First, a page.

Monday, April 30, 2012
Dr. Strangelove, Or: How I Learned to Stop Worrying and Love the Bomb (Special Edition)
Dr. Strangelove or: How I Learned to Stop Worrying and Love the Bomb, commonly known as Dr. Strangelove, is a 1964 black comedy film which satirizes the nuclear scare. It was directed, produced, and co-written by Stanley Kubrick, starring Peter Sellers and George C. Scott, and featuring Sterling Hayden, Keenan Wynn, and Slim Pickens. The film is loosely based on Peter George's Cold War thriller novel Red Alert, also known as Two Hours to Doom.
The story concerns an unhinged United States Air Force general who orders a first strike nuclear attack on the Soviet Union. It follows the President of the United States, his advisors, the Joint Chiefs of Staff, and a Royal Air Force (RAF) officer as they try to recall the bombers to prevent a nuclear apocalypse. It separately follows the crew of one B-52 as they try to deliver their payload.
In 1989, the United States Library of Congress deemed the film "culturally significant" and selected it for preservation in the National Film Registry. It was listed as number three on AFI's 100 Years...100 Laughs.
* Peter Sellers as:
o Group Captain Lionel Mandrake, a British exchange officer.
o President Merkin Muffley, the American Commander-in-Chief.
o Dr. Strangelove, the wheelchair-bound nuclear war expert and former Nazi whose uncontrollable hand apparently has a Nazi mind of its own.
* George C. Scott as General Buck Turgidson, an over-the-top and jingoist General who does not trust the Soviet ambassador.
* Sterling Hayden as Brigadier General Jack D. Ripper, a paranoid ultra-nationalist. Jack the Ripper was a serial murderer in 19th century London.
* Keenan Wynn as Colonel "Bat" Guano, the Army officer who finds Mandrake and the dead Ripper. Bat guano is bat excrement, prized as an agricultural fertilizer.
* Slim Pickens as Major T. J. Kong, the B-52 Stratofortress bomber's commander and pilot.
* Peter Bull as Soviet Ambassador Alexei de Sadeski.
* James Earl Jones as Lieutenant Lothar Zogg, the B-52's bombardier.
* Tracy Reed as Miss Scott, General Turgidson's secretary and mistress, the film's only female character. Reed also appears as "Miss Foreign Affairs," the centerfold in the June 1962 issue of Playboy magazine that Major Kong is shown reading in the cockpit.
* Shane Rimmer as Capt. "Ace" Owens, the B-52 co-pilot.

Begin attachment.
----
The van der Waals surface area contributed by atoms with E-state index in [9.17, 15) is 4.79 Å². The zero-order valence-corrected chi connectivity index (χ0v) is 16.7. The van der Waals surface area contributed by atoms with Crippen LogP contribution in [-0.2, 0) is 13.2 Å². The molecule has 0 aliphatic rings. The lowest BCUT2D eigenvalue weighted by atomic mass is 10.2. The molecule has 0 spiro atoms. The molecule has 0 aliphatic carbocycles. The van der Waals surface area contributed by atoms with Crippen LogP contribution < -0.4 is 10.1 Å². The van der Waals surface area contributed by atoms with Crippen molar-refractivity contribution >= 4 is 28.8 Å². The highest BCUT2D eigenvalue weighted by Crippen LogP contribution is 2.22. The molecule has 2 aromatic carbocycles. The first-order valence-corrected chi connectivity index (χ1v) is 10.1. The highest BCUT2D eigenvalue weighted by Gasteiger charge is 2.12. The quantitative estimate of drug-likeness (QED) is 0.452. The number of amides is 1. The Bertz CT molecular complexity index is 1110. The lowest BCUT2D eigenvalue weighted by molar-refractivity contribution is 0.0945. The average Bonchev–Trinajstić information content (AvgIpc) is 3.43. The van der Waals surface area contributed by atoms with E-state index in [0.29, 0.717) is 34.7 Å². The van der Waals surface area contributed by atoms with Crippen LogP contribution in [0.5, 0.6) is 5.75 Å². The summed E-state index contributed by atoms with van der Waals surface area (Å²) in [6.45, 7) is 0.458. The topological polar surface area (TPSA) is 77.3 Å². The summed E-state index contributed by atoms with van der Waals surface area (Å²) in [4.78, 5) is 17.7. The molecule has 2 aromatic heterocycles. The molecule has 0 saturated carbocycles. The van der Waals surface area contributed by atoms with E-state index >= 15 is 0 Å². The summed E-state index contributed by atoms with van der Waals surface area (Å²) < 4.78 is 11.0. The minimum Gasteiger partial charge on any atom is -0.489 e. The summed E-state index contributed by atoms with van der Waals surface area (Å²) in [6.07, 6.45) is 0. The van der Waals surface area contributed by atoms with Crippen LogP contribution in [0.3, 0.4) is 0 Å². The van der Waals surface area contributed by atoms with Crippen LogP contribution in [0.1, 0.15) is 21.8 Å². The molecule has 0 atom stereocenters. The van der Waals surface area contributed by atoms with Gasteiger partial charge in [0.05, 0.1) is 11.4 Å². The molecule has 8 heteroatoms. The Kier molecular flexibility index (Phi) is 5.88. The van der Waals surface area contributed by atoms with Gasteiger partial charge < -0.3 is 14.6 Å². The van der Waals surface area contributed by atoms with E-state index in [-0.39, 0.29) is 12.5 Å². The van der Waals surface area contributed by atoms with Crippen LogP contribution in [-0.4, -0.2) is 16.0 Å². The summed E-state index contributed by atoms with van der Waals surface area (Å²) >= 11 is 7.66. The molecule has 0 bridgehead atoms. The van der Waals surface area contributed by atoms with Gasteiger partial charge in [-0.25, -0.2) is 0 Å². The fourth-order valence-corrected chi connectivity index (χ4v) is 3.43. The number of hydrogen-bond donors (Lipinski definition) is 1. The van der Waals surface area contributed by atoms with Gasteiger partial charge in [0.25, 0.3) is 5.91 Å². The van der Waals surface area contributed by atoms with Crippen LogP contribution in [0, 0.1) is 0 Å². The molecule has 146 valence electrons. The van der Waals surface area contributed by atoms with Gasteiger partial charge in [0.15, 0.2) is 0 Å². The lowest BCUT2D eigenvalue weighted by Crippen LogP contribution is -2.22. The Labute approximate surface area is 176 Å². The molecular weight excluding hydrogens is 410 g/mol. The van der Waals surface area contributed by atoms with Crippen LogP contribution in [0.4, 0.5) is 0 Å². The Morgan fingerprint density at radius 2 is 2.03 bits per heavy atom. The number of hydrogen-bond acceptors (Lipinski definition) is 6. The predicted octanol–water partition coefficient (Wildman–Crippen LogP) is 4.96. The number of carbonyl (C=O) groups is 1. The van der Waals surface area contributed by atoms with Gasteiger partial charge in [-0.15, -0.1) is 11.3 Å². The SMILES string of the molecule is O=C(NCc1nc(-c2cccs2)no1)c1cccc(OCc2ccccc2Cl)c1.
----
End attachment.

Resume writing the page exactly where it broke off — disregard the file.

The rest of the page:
Columbia Pictures agreed to finance the film on condition that Peter Sellers play at least four major roles. This condition stemmed from the studio's impression that much of the success of Lolita (1962), Kubrick's previous film, was based on Sellers's performance in which his single character assumes a number of identities. Sellers had also played three roles in 1959's The Mouse That Roared. Kubrick accepted the demand, considering that "such crass and grotesque stipulations are the sine qua non of the motion-picture business."
Peter Sellers playing
Group Captain Mandrake sitting at an IBM 7090 console,
President Merkin Muffley,
and Dr. Strangelove.
Sellers ended up playing just three of the four roles written for him. He was expected to play Air Force Major T. J. "King" Kong, the B-52 Stratofortress aircraft commander, but from the beginning Sellers was reluctant. He felt his workload was too heavy and he worried he would not properly portray the character's Texas accent. Kubrick pleaded with him and asked screenwriter Terry Southern (who had been raised in Texas) to record a tape with Kong's lines spoken in the correct accent. Using Southern's tape, Sellers managed to get the accent right, and started shooting the scenes in the airplane. But then Sellers sprained an ankle and could not work in the cramped cockpit set.
Sellers is said to have improvised much of his dialogue, with Kubrick incorporating the ad-libs into the written screenplay so that the improvised lines became part of the canonical screenplay, a technique known as retroscripting